How the Deep Blue-Kasparov Match Changed Chess



Checks, and some checkmate, the computer programs had already inflicted on the wood pushers. Before encouraging the highest figures to be modest, such as the Russian world champions Anatoli Karpov and Garry Kasparov in the early 1990s, taking advantage of the advantage offered by fast game formats. But when the “Deep Blue” supercomputer brought down the second, the world chessboard tipped over, on May 11, 1997, 25 years ago in New York. On usual ground, the ogre of Baku had promised, “no computer [le] will beat [it] ».

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For the first time in the history of this millennial game, invested by the machine forty years earlier, the best program of the time – perfected by the care of IBM after being corrected by the same Kasparov – came to the end in the long game of the best player of the moment, still considered one of the most innovative champions in the discipline. “Not a turning point, but a starting point”, observes Fabien Libiszewski, a 38-year-old French international grandmaster.

A victory that catalyzes the research of programmers

If the match does not revolutionize the way of playing, it catalyzes the research of programmers. The databases soon expand to completeness, allowing both to democratize the game and to perfect the preparation of professionals. Because where a human touch still surfaced under the microprocessors of Deep Blue, the new programs are no longer turned towards a single goal: calculation, in the absence of play.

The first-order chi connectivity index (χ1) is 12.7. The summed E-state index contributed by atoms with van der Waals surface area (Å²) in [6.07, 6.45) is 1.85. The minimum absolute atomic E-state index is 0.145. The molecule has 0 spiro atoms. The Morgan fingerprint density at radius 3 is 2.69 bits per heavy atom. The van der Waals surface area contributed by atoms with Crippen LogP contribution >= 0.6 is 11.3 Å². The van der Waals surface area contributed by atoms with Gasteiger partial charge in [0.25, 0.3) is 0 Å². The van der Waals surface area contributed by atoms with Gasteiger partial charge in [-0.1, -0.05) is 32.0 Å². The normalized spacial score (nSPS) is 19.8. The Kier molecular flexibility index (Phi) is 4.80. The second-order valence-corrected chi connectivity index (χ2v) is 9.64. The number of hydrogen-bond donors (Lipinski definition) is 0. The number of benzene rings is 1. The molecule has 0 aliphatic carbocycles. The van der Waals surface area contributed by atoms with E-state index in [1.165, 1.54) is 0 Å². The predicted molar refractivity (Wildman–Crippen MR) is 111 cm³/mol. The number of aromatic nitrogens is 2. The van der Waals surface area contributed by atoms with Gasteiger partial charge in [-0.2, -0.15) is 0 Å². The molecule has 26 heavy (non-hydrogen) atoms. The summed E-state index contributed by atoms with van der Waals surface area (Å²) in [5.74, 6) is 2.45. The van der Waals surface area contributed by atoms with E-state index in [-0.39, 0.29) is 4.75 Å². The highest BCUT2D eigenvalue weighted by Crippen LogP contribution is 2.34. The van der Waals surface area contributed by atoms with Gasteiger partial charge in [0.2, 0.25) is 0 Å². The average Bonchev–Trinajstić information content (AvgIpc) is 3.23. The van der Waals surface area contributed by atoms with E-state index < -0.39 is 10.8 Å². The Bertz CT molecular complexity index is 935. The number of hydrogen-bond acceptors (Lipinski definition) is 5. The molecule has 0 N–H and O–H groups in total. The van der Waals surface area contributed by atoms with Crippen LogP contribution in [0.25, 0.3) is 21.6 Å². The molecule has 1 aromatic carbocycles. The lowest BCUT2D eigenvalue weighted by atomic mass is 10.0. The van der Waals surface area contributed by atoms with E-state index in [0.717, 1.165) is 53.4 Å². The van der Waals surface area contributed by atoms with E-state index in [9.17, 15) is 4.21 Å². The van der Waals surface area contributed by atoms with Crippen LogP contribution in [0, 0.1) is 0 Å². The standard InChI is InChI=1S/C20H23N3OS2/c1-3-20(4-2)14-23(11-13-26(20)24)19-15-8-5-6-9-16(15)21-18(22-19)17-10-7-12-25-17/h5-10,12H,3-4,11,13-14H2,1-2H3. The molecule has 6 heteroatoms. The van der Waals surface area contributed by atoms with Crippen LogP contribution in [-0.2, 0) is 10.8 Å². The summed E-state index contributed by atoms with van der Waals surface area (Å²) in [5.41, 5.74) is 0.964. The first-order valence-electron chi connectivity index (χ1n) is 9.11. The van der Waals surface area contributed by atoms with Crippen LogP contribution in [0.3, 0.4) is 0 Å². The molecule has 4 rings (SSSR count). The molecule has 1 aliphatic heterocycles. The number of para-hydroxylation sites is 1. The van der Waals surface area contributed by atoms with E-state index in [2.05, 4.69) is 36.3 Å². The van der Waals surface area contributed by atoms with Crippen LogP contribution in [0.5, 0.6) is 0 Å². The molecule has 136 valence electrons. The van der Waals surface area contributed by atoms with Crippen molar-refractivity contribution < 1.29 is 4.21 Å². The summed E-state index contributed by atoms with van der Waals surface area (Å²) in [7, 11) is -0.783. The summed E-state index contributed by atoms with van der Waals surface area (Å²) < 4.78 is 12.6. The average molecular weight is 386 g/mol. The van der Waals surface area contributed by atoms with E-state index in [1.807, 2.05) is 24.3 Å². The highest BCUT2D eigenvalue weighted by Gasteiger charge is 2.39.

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“We often play by intuition, suspecting that our move is not bad, but without knowing if it is the right one, since we are not able to calculate far enough to know if this estimate will always be valid any longer. late in the game. Not computers, which can therefore play moves that seem illogical to a human eye.explains Fabien Libiszewski.

For a player, whose strength lies more in memory than pure talent, the most accomplished analysis engines offer valuable insight into openings, those first moves that will determine the geometry of the game. Like “every player from the 1990s before Deep Blue”Eloi Relange, rising star of French chess at the time of Kasparov’s defeat, thus used the computer in his preparations, “but simply to check if he hadn’t made a tactical error. Today, with the help of artificial intelligence, the best use it to come up with ideas that will surprise their opponent,” slips the international grandmaster, who has become president of the French Chess Federation.

The risk of smoothing the game

Shared on screens, game analyzes have gradually crossed borders. Until reaching Norway and watering the undisputed world champion for almost a decade, Magnus Carlsen. “Players can build themselves by finding opponents around the world to start and rework their games or those of others to progress”, says Fabien Libiszewski. With the risk, too, of smoothing the game, by losing in creativity what they gain in theoretical knowledge.

Observers were able to observe this, in part, during the last final of the 2021 world championship, where Carlsen broke away from the Russian Ian Nepomniachtchi, coached by one of the fastest supercomputers in the world, after five sterile and stereotyped first attempts. “It has become very hard to surprise them in the openings, it is true, but Carlsen remains extraordinary because he does not attempt an ace but continues to use it to start the game and make the difference afterwards, like at the bottom of the tennis court, notes Eloi Relange. Way to say that Deep Blue beat Kasparov without killing the spirit of the game.

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